David Bourget (Western Ontario)
David Chalmers (ANU, NYU)
Rafael De Clercq
Jack Alan Reynolds
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Cognitive Science 28 (3):409-432 (2004)
Jerry Fodor has argued that the multiple realizability argument, as discussed in his original “Special Sciences” article, “refutes psychophysical reductionism once and for all.” I argue that his argument in “Special Sciences” does no such thing. Furthermore, if one endorses the physicalism that most supporters of the “Special Sciences” view endorse, special science laws must be reducible, in principle. The compatibility of MR with reduction, however, need not threaten the autonomy of the special sciences.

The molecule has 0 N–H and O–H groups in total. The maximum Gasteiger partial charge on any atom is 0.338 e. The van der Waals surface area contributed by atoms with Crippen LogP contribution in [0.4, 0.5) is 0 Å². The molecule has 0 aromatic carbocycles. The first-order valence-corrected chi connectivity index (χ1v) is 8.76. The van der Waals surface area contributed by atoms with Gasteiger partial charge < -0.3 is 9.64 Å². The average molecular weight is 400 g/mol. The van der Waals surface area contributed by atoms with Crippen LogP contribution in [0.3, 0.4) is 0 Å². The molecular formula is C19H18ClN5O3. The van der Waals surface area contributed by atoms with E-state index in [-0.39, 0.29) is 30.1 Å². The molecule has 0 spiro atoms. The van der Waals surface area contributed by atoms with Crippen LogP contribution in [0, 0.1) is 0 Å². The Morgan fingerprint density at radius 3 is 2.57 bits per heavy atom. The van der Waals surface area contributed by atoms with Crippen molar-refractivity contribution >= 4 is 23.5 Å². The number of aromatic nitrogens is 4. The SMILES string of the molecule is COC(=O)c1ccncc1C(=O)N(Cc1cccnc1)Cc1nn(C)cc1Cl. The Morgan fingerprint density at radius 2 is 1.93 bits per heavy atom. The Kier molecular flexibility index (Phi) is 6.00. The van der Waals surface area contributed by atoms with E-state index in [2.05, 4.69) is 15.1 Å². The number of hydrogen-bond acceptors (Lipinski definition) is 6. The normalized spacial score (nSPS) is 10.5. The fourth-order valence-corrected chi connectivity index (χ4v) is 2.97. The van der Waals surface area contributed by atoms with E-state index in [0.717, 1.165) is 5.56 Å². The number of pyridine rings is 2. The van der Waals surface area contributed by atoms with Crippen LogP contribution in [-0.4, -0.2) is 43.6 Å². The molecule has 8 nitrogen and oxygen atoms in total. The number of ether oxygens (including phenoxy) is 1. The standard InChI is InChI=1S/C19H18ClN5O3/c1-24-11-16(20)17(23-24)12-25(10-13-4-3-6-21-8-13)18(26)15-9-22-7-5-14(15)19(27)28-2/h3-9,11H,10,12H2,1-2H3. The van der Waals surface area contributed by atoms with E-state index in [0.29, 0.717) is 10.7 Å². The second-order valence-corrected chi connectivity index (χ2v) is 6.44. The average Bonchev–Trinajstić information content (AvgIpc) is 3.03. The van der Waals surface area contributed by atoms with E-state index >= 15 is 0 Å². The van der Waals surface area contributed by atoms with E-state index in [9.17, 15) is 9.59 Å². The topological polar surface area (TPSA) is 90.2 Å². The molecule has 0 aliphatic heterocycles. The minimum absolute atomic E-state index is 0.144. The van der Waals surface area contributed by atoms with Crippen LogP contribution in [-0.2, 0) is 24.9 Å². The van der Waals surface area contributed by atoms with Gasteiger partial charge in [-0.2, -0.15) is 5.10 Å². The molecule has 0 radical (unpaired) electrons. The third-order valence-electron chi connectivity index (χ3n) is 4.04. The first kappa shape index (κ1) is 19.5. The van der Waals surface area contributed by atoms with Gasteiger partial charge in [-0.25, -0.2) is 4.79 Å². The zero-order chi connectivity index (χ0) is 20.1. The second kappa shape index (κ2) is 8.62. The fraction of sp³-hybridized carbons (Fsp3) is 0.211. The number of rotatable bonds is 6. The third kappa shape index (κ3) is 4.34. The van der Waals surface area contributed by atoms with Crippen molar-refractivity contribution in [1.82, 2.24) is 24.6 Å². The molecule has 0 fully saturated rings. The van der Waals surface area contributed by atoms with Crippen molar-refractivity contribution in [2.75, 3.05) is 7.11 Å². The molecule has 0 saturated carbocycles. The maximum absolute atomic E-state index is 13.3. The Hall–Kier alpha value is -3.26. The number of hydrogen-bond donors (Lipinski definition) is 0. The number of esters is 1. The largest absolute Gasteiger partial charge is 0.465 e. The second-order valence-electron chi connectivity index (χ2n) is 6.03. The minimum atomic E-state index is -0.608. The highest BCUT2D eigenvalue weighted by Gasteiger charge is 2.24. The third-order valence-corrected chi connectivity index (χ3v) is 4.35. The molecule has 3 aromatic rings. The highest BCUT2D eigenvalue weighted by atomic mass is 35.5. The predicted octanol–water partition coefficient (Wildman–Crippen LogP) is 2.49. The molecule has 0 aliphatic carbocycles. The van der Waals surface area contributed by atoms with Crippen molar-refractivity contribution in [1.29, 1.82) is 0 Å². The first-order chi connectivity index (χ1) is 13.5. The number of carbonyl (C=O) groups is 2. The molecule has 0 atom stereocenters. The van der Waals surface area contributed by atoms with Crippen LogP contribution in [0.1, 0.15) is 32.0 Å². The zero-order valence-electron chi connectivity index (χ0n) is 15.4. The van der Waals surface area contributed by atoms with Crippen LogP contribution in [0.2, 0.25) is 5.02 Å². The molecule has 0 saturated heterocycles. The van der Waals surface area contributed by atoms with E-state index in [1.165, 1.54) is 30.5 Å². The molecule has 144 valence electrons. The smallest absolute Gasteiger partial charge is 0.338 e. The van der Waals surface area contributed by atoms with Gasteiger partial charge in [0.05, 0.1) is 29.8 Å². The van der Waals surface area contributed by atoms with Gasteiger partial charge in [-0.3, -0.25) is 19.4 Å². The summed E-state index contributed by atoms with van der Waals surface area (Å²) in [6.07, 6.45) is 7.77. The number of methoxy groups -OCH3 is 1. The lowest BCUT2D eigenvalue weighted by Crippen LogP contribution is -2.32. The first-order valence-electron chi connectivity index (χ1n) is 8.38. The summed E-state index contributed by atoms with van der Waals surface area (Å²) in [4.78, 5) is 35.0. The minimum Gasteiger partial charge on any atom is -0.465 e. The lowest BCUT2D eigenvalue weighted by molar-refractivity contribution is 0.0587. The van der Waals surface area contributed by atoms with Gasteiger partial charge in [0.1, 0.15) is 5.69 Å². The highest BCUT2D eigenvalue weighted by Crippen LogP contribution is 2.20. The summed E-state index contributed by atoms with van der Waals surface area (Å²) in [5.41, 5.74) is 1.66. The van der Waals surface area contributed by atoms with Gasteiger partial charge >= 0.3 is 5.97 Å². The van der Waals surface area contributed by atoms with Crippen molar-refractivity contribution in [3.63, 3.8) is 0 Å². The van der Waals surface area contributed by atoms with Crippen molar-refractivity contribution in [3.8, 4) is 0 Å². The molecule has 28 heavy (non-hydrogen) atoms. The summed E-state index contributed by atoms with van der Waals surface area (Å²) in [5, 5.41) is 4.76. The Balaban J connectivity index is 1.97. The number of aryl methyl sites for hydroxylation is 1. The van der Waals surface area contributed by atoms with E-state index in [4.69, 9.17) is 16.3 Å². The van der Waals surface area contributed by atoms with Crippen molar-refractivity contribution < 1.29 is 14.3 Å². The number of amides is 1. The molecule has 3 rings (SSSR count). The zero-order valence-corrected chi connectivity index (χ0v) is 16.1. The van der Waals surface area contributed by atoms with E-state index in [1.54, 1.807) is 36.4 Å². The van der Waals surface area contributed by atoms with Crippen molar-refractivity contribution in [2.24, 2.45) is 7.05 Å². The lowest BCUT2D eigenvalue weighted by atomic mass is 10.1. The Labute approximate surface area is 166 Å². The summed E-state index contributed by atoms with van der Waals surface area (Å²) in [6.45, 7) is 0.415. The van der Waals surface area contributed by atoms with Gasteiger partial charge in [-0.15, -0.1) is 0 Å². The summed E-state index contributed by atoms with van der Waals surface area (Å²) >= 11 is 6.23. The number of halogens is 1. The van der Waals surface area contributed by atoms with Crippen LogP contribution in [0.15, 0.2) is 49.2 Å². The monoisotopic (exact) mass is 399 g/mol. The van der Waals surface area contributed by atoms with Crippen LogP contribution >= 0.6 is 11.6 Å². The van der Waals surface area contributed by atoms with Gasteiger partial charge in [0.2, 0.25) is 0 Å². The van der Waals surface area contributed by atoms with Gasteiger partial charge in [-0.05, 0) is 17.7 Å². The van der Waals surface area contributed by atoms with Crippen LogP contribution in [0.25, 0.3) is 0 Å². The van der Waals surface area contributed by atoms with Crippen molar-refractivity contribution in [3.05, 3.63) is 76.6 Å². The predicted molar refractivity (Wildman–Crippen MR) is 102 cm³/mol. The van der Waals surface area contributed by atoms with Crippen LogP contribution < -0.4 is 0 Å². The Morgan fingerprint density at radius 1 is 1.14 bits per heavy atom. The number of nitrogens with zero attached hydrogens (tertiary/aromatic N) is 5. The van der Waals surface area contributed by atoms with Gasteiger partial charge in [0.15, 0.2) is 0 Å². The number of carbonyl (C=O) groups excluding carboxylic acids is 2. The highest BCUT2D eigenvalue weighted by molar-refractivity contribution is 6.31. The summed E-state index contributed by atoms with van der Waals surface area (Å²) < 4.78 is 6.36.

|Keywords||Special Sciences Reductionism Mental states Mind‐body problem Fodor Physical states|
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References found in this work BETA
Jaegwon Kim (1998). Mind in a Physical World: An Essay on the Mind-Body Problem and Mental Causation. MIT Press.
Hilary Putnam (1975). Mind, Language, and Reality. Cambridge University Press.
David K. Lewis (1983). Philosophical Papers. Oxford University Press.
Jaegwon Kim (1993). Supervenience and Mind. Cambridge University Press.
Citations of this work BETA
Todd Jones (2004). Reduction and Anti-Reduction: Rights and Wrongs. Metaphilosophy 25 (5):614-647.
Todd Jones (2008). Explanations of Social Phenomena: Competing and Complementary Accounts. Metaphilosophy 39 (4-5):621-650.
Todd Jones (2012). Do Customs Compete with Conditioning? Turf Battles and Division of Labor in Social Explanation. Synthese 184 (3):407-430.
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